The Peshtigo River offers nearly every kind of paddling and camping option one would want. From flatwater to extreme Class IV whitewater and remote shoreline sites to modern campgrounds, you’re sure to find something to suit your preferred style. The majority of the Peshtigo River State Forest specifically, however, will appeal to flatwater and quietwater paddlers looking for a leisurely escape to an island or remote riverside site.
Recently renamed Governor Earl Peshtigo River State Forest in honor of former Governor, DNR Secretary and committed conservationist, Tony Earl, the forest encompasses 12,000+ acres of forest and reservoirs created by damming the Peshtigo. Taking advantage of the river’s tall rocky banks, four dams were built to generate not only electricity for Northeast Wisconsin but also revenue from tourism and recreation. The construction of Caldron Falls, High Falls, Johnson Falls and the Potato Rapids dams may have stymied the wild river from running wild, but it did result in some accessible paddle-camping opportunities.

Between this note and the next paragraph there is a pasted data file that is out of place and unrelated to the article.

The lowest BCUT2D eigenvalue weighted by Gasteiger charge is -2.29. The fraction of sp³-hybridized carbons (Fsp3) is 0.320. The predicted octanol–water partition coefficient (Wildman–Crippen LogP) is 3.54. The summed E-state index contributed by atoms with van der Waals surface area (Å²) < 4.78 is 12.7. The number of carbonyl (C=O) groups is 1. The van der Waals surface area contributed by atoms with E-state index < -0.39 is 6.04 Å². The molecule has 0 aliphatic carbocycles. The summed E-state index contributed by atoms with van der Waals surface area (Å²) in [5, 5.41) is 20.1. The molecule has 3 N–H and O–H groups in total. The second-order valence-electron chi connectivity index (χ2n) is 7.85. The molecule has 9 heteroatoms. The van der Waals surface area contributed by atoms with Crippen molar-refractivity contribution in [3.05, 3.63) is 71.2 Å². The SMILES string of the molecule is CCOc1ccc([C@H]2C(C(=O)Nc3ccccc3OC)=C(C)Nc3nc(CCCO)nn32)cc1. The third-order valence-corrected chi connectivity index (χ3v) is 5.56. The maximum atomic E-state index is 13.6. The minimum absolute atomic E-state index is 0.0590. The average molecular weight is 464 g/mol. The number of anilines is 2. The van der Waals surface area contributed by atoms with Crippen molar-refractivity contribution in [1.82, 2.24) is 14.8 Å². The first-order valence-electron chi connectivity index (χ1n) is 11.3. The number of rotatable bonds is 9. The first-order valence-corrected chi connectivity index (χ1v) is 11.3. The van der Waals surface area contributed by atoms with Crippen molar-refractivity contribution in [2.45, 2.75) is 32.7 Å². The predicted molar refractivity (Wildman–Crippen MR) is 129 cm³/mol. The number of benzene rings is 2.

With neatly-labeled numerical landings, access to Caldron Falls, High Falls and Johnson Falls is easy and convenient for flatwater seekers looking to “rough-it”, albeit in designated areas. This isn’t typical quietwater paddling however, as these flowages are heavily trafficked by motorboats, especially in mid-summer. But the shallow bays are often less-traveled by powerboats and the meandering flowages have many islands and channels to escape to. Fishing is also a huge draw here, specifically muskie fishing on Caldron Falls, High Falls and Johnson Falls Flowage. There you’ll also find pike, bass, walleye and a variety of panfish. Fly fishing is popular below Johnson Falls where conditions are great for trout fishing.